Travel is a passion of mine. Whether it be just a weekend jaunt or a full-scale adventure, I’m always ready to hit the trail. However, traveling can be expensive. There are hundreds of online travel agencies, each with the best deals and the lowest prices. It can be a daunting task to even book a hotel room for a one-night stay without feeling obligated to check several websites to ensure you’re getting the best deal. How do I cope with this? I have two simple tricks that help keep travel affordable and convenient – planning ahead and rewards credit cards.
I’ve read numerous articles on when is the precise best time to purchase airfare or hotel rooms. One such article even pinpointed the precise best time to buy plane tickets at 46 days prior to departure. If I’m planning a vacation, I want to have the details of the trip ironed out a little more in advance than 46 days out. So, when planning a trip, as soon as I know the dates, I go ahead and make the airfare and hotel reservations.
This begs one question. How do I know I’m getting the best possible deal? To answer honestly, I don’t. But, I make up for it in other ways. I’m a huge proponent of rewards credit cards. I have two – a Marriott Rewards Visa and a Delta Skymiles American Express. On both of these cards, I earn points towards my next trip.
The best time to get a rewards credit card if you don’t have one is before making a major purchase. A lot of stores, for example, Lowe’s, offer 0% APR on major purchases when using their store card. However, if you simply open or use a rewards credit card for this purchase, it can be a huge step towards your next vacation. The best part is that most cards offer bonus points or miles if a certain amount is spent on the card within the first few months of opening the account. So, if you have a big purchase to make anyway, why not put it on the rewards card? That’s precisely how I paid for the hotel on my recent trip to Seattle. 80,000 bonus Marriott Rewards points was just enough to pay for my hotel in Seattle, which would have cost around $900 otherwise. The purchases that earned the points were things I would have had to buy anyway, so why pay cash?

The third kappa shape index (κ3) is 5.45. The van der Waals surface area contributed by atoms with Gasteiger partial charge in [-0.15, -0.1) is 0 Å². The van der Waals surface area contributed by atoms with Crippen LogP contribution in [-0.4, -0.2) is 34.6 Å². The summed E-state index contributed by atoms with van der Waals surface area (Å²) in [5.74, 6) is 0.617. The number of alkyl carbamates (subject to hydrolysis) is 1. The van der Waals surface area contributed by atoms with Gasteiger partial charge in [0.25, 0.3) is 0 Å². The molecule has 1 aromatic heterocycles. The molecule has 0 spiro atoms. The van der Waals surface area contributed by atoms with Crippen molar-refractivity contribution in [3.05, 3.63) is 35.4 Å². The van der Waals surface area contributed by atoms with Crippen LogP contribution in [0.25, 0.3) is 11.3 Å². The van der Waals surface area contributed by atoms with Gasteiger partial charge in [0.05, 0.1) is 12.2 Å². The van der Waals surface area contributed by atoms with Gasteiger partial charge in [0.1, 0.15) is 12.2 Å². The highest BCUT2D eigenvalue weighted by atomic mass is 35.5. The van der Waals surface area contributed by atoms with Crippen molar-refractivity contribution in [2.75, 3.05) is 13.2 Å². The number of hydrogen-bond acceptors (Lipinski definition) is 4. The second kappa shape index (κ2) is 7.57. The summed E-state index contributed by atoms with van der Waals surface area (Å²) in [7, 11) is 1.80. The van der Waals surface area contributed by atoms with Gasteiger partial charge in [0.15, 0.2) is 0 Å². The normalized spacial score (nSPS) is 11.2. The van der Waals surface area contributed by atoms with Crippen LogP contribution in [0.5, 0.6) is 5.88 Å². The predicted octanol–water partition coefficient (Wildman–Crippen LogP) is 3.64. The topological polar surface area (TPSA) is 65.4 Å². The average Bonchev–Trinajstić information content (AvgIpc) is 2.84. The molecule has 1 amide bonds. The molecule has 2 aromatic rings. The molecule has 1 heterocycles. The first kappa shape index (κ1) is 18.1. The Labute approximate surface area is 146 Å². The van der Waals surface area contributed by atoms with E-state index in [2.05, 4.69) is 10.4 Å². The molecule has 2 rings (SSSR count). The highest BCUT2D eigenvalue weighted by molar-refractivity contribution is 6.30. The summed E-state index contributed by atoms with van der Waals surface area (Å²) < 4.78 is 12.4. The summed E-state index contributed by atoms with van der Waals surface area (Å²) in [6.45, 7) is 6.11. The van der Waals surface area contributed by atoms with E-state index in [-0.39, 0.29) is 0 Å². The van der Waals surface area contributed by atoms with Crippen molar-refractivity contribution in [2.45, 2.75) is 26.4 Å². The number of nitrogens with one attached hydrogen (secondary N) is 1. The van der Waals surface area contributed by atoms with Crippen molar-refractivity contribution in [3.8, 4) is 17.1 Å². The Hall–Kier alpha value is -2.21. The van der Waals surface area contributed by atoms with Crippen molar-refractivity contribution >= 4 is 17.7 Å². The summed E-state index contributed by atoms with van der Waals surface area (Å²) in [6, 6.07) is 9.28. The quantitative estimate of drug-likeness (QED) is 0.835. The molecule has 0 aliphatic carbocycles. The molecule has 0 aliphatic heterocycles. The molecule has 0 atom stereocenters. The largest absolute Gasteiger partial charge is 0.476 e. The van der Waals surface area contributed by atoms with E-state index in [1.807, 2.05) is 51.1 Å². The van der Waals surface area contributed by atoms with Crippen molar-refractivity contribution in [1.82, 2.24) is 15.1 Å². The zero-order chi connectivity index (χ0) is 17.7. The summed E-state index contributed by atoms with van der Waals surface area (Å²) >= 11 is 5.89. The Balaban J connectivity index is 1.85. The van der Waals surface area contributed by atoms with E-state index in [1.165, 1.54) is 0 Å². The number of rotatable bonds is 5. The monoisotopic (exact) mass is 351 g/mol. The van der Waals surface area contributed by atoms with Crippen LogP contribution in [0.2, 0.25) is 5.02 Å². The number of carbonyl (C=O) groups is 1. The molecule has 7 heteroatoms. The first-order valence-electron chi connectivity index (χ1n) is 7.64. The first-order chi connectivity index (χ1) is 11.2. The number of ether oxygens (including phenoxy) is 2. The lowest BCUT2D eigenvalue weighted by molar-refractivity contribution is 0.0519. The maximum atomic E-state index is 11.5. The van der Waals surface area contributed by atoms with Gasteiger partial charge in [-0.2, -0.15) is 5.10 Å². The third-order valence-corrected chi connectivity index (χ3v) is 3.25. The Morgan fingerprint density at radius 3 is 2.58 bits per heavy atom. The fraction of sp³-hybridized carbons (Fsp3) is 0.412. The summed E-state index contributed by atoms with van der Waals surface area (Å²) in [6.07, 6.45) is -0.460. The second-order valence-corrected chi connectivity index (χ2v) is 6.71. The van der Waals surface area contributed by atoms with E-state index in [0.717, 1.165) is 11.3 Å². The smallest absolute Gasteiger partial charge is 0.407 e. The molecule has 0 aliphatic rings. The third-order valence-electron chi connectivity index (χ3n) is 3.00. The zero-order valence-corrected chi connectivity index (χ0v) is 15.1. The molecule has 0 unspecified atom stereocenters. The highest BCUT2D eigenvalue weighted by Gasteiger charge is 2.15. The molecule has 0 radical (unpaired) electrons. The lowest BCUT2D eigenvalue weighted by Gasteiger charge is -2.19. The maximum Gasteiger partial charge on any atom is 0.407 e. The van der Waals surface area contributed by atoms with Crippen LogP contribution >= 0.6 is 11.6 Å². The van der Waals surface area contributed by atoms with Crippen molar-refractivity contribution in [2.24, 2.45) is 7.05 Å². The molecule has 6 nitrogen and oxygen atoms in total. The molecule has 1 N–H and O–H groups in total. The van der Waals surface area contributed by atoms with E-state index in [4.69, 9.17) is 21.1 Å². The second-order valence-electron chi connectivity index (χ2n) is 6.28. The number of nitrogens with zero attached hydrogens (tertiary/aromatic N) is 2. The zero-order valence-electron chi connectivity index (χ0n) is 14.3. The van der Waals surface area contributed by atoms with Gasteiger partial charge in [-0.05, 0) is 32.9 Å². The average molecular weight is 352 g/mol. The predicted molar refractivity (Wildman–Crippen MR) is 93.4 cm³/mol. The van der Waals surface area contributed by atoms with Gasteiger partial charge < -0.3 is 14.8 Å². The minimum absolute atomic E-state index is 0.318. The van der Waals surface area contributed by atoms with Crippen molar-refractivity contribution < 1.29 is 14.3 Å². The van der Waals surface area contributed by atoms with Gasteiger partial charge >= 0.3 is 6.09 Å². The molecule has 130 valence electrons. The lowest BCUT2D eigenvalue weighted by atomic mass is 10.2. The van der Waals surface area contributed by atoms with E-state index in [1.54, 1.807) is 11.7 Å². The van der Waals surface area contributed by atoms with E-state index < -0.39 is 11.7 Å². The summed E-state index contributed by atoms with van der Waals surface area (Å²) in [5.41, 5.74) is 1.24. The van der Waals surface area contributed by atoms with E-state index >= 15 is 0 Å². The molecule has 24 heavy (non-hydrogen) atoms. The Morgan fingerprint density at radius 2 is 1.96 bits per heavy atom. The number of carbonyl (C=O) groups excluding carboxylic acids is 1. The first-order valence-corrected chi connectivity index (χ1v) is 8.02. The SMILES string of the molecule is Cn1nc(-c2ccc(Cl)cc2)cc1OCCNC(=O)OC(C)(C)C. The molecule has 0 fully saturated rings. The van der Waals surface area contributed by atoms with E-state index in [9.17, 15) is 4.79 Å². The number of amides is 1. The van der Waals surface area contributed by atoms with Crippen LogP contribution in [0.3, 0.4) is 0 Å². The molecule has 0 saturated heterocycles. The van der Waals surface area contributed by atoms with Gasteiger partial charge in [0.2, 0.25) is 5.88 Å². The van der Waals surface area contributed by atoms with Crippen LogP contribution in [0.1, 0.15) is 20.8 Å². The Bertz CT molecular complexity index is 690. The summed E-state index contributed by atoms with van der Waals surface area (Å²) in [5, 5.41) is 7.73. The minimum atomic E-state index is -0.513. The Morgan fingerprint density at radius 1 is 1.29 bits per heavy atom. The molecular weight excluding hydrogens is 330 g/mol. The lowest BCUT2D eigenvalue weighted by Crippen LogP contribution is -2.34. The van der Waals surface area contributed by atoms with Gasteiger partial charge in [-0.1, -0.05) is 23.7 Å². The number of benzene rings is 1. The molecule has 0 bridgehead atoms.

Another way I rack up points is to divert as many regular purchases as possible to the rewards cards. I also pay certain utilities with them. This works well as long as the cards are maintained on a monthly basis. For regular purchases and household bills, I treat the cards like cash – if I charge something like a utility or other purchases I would regularly pay from my bank account, I pay them off. That avoids the nightmares that can come with racking up credit card debt.
There are many ways to plan for the perfect vacation and there’s no right or wrong way to do it. Whether it be with rewards cards, online travel agents, or any other of the myriad of ways to plan a trip, whichever way works for you is best. The important thing is that you start planning and start traveling!